It stayed like that until Tuesday when a storm came through at night and the temp dropped into the 40s F. Wednesday there were a few showers, but mostly sunny, so we braved them with the help of sweatshirts and a couple of Keystone fleece jackets we purchased and our wind/rain gear. (We old dodos forgot our jackets in the dryer at home! Ugh!)

It became Autumn in that one night. The lake turned over, green algae from the lake bottom formed a scum over large parts of the lake. Sensitive characters like Walleye and Perch are not so active and picky about biting under those conditions. The aggressive Bass and Northern don't give a fig and kept on coming at us. We, however, had already landed a couple of 16" Bass and plenty of smaller ones. I got surprised by a 26" Northern! I haven't caught a Northern that big in many a year. But we were almost stymied in finding Walleye and Perch for a couple of days - with the exception of my 18" Walleye caught where we saw the Eagle in the tree last time. And, by gum, there he was again!

I'm quite used to waiting for fish to bite. Bud, however, was dismal. He wanted to hit the Walleye like he was used to doing. They just didn't cooperate like that. The last day, though, we managed to exceed our limit. Walleyeman still pouted.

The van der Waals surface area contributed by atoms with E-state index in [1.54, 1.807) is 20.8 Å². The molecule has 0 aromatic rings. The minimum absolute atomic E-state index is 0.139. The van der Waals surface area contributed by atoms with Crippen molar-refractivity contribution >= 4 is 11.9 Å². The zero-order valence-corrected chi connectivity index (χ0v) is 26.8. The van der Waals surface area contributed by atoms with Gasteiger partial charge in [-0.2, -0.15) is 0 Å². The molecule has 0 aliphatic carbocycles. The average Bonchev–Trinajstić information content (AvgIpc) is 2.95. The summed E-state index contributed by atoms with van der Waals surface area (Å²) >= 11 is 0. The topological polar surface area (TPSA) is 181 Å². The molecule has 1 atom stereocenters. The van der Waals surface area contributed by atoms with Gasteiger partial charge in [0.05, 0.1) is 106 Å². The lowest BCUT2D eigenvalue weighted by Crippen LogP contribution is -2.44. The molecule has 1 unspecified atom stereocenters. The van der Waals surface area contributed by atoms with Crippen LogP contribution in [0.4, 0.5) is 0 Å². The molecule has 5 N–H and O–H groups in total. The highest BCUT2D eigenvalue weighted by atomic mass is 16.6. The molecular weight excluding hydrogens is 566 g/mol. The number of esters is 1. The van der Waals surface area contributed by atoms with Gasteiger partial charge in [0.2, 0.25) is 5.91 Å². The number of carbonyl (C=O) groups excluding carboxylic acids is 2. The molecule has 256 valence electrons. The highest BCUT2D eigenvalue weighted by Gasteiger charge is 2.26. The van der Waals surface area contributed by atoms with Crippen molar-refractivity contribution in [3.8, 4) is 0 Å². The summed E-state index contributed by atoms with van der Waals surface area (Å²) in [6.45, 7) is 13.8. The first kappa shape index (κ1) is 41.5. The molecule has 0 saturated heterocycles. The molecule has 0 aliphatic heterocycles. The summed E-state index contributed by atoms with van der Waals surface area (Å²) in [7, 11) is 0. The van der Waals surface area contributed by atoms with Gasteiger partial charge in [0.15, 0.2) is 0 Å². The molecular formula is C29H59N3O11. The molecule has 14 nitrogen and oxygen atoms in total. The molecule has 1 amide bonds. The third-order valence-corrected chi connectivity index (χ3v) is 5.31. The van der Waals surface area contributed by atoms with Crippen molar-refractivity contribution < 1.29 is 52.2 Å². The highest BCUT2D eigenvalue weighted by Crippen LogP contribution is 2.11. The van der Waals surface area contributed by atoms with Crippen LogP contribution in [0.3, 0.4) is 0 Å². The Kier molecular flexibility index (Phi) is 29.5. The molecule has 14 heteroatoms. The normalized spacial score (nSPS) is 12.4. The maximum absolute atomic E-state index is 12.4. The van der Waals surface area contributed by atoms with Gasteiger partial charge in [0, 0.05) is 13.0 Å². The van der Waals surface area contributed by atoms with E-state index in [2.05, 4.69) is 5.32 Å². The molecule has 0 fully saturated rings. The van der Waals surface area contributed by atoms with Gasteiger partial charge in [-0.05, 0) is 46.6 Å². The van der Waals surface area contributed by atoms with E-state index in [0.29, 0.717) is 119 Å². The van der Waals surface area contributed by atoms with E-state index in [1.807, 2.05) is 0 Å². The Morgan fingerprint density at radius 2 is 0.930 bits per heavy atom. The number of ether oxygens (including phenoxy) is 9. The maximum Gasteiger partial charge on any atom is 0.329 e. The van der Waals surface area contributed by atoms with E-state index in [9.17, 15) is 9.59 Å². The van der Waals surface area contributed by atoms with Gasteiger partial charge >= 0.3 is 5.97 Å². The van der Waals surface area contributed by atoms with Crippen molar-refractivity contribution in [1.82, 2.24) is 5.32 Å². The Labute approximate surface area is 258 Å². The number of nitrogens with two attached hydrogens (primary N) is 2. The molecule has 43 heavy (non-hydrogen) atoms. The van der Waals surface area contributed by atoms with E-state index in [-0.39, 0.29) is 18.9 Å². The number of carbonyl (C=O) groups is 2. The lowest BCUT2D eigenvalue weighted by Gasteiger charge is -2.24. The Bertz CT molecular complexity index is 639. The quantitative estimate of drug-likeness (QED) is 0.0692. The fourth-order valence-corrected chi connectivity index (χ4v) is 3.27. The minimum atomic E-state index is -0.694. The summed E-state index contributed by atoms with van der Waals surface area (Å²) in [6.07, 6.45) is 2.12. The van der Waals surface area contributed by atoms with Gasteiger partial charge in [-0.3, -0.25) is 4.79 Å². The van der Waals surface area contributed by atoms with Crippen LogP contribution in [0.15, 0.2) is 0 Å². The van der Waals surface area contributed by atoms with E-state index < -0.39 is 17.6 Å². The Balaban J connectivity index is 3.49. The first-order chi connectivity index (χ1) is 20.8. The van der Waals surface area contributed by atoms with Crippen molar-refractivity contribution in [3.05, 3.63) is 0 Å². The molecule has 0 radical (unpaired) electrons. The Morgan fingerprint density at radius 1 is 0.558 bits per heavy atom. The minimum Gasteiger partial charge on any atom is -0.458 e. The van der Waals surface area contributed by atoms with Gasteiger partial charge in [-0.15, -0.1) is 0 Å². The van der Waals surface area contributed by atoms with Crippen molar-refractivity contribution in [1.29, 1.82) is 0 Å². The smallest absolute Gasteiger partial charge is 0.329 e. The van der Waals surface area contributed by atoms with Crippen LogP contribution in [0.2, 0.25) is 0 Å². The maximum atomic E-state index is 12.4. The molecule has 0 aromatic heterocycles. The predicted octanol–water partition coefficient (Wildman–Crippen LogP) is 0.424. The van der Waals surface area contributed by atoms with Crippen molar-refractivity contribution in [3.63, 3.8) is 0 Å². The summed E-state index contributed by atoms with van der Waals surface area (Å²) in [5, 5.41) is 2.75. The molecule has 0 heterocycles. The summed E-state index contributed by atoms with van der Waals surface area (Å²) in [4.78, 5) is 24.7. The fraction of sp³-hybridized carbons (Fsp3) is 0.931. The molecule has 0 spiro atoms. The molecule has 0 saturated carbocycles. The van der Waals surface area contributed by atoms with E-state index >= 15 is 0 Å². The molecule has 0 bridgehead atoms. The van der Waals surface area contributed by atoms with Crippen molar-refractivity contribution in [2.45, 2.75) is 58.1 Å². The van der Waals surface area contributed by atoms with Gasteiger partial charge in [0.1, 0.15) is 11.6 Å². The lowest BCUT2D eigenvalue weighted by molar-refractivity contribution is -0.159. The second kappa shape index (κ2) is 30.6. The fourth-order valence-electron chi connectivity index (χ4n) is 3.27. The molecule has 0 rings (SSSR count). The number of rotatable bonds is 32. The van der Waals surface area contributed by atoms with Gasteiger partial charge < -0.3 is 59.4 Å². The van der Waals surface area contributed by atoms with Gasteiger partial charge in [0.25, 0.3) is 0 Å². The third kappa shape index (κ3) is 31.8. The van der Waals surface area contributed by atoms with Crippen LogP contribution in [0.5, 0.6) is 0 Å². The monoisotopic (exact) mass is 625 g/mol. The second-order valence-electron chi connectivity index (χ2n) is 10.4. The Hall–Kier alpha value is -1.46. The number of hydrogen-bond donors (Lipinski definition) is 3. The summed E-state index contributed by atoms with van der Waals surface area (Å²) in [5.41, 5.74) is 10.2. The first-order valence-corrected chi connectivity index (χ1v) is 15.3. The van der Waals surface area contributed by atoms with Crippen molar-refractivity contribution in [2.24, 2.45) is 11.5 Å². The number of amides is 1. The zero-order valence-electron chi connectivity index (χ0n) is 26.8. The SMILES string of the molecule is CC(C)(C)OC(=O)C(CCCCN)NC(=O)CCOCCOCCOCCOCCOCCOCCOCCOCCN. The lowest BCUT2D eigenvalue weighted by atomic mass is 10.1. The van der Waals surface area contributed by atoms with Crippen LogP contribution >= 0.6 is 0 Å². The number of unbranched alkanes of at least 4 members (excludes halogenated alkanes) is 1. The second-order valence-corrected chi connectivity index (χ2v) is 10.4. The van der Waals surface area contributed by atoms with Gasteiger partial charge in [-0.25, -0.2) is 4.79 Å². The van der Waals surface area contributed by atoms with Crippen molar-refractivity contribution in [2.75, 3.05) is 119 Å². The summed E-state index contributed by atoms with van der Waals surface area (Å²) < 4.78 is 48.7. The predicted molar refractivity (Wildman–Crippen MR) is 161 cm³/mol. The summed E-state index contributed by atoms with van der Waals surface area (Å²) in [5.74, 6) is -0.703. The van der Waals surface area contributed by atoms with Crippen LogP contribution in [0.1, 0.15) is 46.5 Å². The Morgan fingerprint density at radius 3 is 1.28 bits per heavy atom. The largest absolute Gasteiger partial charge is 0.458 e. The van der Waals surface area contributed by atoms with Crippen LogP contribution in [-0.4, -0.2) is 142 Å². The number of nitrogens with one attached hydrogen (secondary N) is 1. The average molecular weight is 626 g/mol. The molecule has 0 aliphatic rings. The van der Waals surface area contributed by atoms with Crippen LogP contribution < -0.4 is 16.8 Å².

But it was grand and beautiful out on the lake, if a bit nippier than we had anticipated. The Frostiak family were their usual friendly, helpful selves and because there was only one other couple in camp we got to spend more time with them. It was a cozy bunch.

So that's all until next year. *sigh*

Saturday, September 20, 2008

Any Given Doomsday by Lori Handeland is written in a genre I've never dabbled in before. Oh, I watched Buffy a few times, but wasn't an avid fan. I did watch quite a bit of Charmed when I lived alone and had nothing else to do on a Sunday evening. And I do watch Ghost Whisperer. But I've never felt drawn to reading the vamp/paranormal genre. And I'm still not sure I am, but I will look for the further adventures of Elizabeth Phoenix in Doomsday Can Wait when it comes out in May 2009.

Phoenix is one busy psychic, empathic, dream-walking, shape-shifting chickie! Sheesh!

After the first few chapters I had to put the book down and go do some vacuuming. I felt like I was reading "Gilmore Girls Go Vamp." My head was spinning. The dialogue is fast, furious, and smart-ass. It took me awhile to settle into it, but as I read more it went easier. I do, however, feel that there were things in those first few frenetic chapters that may have been short-changed by the author's eagerness to dive into the genre style. They felt overdone to get that style across, pushed and losing a bit in really drawing Elizabeth Phoenix more clearly for the reader.